Summer 2015 sees the launch of en exciting new community archaeology initiative from Castletown Heritage Society: A Window on the Hidden Bronze Age Landscape of Caithness. This innovative project represents a new chapter in the exploration of Caithness’ prehistoric past, using cutting-edge technology to identify and select features for investigation. Targeted archaeological survey and excavation will be carried out by volunteers under the guidance of archaeologists from AOC Archaeology Group, as part of a structure summer school. Training will be central to the project’s aims, with participants learning new skills or building on previous experience. Castlehill Heritage Centre will be the project’s central hub, with indoor learning sessions, evening events and crafts workshops taking place there throughout the summer and into the autumn.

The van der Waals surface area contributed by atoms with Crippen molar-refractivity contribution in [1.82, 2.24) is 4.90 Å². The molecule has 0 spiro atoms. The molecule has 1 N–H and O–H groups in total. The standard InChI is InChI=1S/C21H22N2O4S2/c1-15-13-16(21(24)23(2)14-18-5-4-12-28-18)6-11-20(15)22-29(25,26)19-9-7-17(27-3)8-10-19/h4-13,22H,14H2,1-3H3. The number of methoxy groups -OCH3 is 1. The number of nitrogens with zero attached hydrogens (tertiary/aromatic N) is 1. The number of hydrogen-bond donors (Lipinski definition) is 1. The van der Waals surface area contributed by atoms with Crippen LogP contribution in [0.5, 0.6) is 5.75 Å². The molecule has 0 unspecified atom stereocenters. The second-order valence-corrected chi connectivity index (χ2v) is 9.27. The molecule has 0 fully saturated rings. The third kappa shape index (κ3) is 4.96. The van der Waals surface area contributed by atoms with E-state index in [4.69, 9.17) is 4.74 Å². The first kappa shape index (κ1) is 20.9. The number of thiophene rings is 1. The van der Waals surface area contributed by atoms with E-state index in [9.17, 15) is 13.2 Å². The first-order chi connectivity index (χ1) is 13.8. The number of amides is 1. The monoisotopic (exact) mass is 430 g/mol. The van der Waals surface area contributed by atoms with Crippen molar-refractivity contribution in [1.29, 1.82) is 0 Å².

More here.


A gold pin from the Dumfries and Galloway Viking Hoard
Church of Scotland

The Church of Scotland reports yesterday that –

A hoard of Viking treasure described as the largest found in modern times has been discovered on land owned by the Church of Scotland. The historically significant find was made by Derek McLennan, a committed metal detector enthusiast who has been searching around the area in Dumfries and Galloway for the last year. The hoard contains more than one hundred artefacts, many of which are unique. They are now in the care of the Treasure Trove Unit and considered to be of international importance.